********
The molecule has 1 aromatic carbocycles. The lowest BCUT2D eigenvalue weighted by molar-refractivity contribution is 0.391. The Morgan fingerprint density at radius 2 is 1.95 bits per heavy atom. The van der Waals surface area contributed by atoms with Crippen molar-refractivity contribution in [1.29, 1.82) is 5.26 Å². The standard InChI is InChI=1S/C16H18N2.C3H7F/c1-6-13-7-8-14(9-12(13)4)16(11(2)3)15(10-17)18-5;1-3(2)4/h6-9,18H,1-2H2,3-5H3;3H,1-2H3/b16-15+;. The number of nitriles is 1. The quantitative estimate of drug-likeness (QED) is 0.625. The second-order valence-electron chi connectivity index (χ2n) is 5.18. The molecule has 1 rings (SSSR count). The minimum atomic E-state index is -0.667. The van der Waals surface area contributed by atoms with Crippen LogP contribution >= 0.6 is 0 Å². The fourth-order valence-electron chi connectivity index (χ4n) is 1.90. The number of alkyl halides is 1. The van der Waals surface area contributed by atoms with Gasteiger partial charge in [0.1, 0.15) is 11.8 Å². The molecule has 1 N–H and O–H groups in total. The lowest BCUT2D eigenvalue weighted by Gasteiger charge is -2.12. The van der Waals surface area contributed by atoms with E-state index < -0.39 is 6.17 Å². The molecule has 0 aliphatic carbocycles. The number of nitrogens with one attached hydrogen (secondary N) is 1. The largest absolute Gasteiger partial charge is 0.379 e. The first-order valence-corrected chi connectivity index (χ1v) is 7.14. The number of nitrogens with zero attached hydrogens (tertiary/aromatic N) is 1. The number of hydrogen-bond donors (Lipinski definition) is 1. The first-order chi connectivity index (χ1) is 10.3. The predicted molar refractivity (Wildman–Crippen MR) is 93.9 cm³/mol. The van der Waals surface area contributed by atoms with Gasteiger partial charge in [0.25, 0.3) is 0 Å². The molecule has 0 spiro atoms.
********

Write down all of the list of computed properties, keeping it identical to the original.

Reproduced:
The molecule has 1 aromatic carbocycles. The lowest BCUT2D eigenvalue weighted by molar-refractivity contribution is 0.391. The Morgan fingerprint density at radius 2 is 1.95 bits per heavy atom. The van der Waals surface area contributed by atoms with Crippen molar-refractivity contribution in [1.29, 1.82) is 5.26 Å². The standard InChI is InChI=1S/C16H18N2.C3H7F/c1-6-13-7-8-14(9-12(13)4)16(11(2)3)15(10-17)18-5;1-3(2)4/h6-9,18H,1-2H2,3-5H3;3H,1-2H3/b16-15+;. The number of nitriles is 1. The quantitative estimate of drug-likeness (QED) is 0.625. The second-order valence-electron chi connectivity index (χ2n) is 5.18. The molecule has 1 rings (SSSR count). The minimum atomic E-state index is -0.667. The van der Waals surface area contributed by atoms with Crippen LogP contribution >= 0.6 is 0 Å². The fourth-order valence-electron chi connectivity index (χ4n) is 1.90. The number of alkyl halides is 1. The van der Waals surface area contributed by atoms with Gasteiger partial charge in [0.1, 0.15) is 11.8 Å². The molecule has 1 N–H and O–H groups in total. The lowest BCUT2D eigenvalue weighted by Gasteiger charge is -2.12. The van der Waals surface area contributed by atoms with E-state index < -0.39 is 6.17 Å². The molecule has 0 aliphatic carbocycles. The number of nitrogens with one attached hydrogen (secondary N) is 1. The largest absolute Gasteiger partial charge is 0.379 e. The first-order valence-corrected chi connectivity index (χ1v) is 7.14. The number of nitrogens with zero attached hydrogens (tertiary/aromatic N) is 1. The number of hydrogen-bond donors (Lipinski definition) is 1. The first-order chi connectivity index (χ1) is 10.3. The predicted molar refractivity (Wildman–Crippen MR) is 93.9 cm³/mol. The van der Waals surface area contributed by atoms with Gasteiger partial charge in [0.25, 0.3) is 0 Å². The molecule has 0 spiro atoms.